Strategic Plan

A strategic plan is a comprehensive corporate map, with well-written parameters and directions, to organize the work of all employees during the planning period.

A well-developed strategic plan enables a company to envelop its creative nucleus with a cohesive market strategy and operational excellence. If done well, it has the power to choreograph all efforts for the planning period, which is the window of time that the strategic plan is intended to influence. It is also the most optimal way to create incremental momentum that a rapid growth company requires every year – a method to infuse new energy and a battle plan to rally the whole company. So, what does a good plan imply?

Let us consider the two options for planning results below. The preferred option drives sustainable growth. The second option indicates a poor strategic plan. It is critical for us to start this discussion with our eyes wide open to align that our goal is NOT to end up at the second, suboptimal option – it is a common mistake that gives the strategic planning exercise a poor reputation.

Preferred Option
Strategic planning is a centralized exercise to: 1) reassess the corporate strategy, including the company’s market position and sweet spot, and formalize the product and commercial trade-offs necessary to win; and 2) translate the strategy into underlying initiatives that dictate the entire company’s investment plan, based on well-allocated resources, and revenue plan, developed based on leading operational metrics.

Suboptimal Option
Strategic planning can be a waste of organizational resources for a fast growth company, if the primary output is a budget allocation for another year of business-as-usual execution, which implies deploying unsustainable linear growth tactics for growth and functional empire-building where department heads are focused on building their teams in a silo. Financial budgeting is not strategic planning.

I credit legacy industries on their ability to develop leaders; but, strategic planning is a lesson best not borrowed from them. A fast-growth company is different and will need to reassess its strategy a lot more often and follow that by modifying underlying initiatives. Larger companies use strategic planning as more of a budgeting exercise because strategy and operations evolve a lot less frequently.

For a fast-growth company, strategic planning should be focused on 1) the market, not internal dynamics, and 2) strategy and operations, not financial targets.  A strong strategic plan is analogous to a well-laid battle plan. It should articulate which castle the army wants to take and how; it should not focus on spoils of war. However, even the best plans are only as good as the discipline and leadership of the commanders and the soldiers’ ability to fight as planned. If the commanders lose discipline at the first sign of trouble or if the soldiers are far less skilled than the plan requires, the battle is lost before it starts. Strategic planning has to be a highly objective and introspective exercise.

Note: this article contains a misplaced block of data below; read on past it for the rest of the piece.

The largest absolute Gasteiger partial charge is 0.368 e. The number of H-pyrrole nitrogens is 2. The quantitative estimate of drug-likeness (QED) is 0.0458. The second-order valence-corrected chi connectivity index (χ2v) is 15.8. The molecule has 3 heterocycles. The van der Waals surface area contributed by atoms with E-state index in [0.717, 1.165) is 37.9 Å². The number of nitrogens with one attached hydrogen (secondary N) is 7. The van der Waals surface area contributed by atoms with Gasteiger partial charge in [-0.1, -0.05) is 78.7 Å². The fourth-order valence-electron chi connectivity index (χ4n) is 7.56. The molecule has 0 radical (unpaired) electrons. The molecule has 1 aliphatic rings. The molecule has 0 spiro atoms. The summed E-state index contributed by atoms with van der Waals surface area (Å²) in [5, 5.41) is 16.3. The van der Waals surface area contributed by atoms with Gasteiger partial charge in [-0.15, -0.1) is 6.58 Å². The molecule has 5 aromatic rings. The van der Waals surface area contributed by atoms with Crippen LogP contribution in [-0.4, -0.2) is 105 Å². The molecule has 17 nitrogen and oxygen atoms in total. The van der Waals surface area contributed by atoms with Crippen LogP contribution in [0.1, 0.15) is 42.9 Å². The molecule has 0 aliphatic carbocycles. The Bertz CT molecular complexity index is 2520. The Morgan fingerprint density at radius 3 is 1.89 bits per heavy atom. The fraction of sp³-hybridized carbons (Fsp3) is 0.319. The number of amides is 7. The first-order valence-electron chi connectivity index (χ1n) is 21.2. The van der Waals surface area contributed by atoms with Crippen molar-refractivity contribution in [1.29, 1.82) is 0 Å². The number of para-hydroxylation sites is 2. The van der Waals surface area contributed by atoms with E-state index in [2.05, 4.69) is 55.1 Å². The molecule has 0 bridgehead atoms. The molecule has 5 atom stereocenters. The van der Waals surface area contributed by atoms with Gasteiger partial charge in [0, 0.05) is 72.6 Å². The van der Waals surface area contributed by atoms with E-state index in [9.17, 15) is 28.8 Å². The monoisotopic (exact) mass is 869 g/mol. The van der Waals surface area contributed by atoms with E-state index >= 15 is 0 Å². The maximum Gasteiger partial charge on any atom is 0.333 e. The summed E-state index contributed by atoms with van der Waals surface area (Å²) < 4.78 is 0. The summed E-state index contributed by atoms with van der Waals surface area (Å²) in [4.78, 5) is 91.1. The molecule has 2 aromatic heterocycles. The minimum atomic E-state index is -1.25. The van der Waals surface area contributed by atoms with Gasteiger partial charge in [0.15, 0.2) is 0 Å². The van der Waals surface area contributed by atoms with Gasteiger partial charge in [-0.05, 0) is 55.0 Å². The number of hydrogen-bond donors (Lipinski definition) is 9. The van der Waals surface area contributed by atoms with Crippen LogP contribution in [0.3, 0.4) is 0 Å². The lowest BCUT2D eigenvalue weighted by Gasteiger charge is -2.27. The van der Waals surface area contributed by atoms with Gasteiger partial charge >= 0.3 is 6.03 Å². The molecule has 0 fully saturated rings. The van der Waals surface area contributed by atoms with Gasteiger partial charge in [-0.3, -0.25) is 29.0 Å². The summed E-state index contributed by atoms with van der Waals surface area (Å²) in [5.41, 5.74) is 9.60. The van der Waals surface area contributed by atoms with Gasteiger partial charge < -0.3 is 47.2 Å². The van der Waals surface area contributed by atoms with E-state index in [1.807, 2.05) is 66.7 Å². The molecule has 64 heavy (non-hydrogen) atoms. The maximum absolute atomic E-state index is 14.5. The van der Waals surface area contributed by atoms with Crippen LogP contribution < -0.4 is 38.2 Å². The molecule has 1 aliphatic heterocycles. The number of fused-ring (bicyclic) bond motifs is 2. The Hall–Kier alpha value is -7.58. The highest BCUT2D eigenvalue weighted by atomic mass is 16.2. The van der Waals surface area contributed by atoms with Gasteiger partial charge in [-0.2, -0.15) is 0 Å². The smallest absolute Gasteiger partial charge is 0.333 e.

So, what does it take to develop a strategic plan that helps a company win the market, while being operationally viable? The following core principles will address that.

Strategic Plan: Core Principles

Plan to Grow: A strong strategic plan is not an optional component for sustainable growth. Without one, a company is likely to stumble beyond early stages of growth.

Planning Outcome: Most important output of a planning exercise is the development of a cohesive and comprehensive strategy and underlying initiatives to achieve that strategy.

Planning Team: A small, objective and analytical team can lead and execute most planning components at a rapid-growth company.

Planning Approach: Small- and mid-sized fast-growth companies must deploy a streamlined, company-first planning approach that is focused on strategy and operations.

Effective Forecasting Through Planning: Strategic initiatives and operational targets identified during planning directly drive expense and revenue forecasts. Working backwards from aspirational financial targets to develop a strategic plan is an exercise fraught with confirmation biases.

Published By

John Oommen

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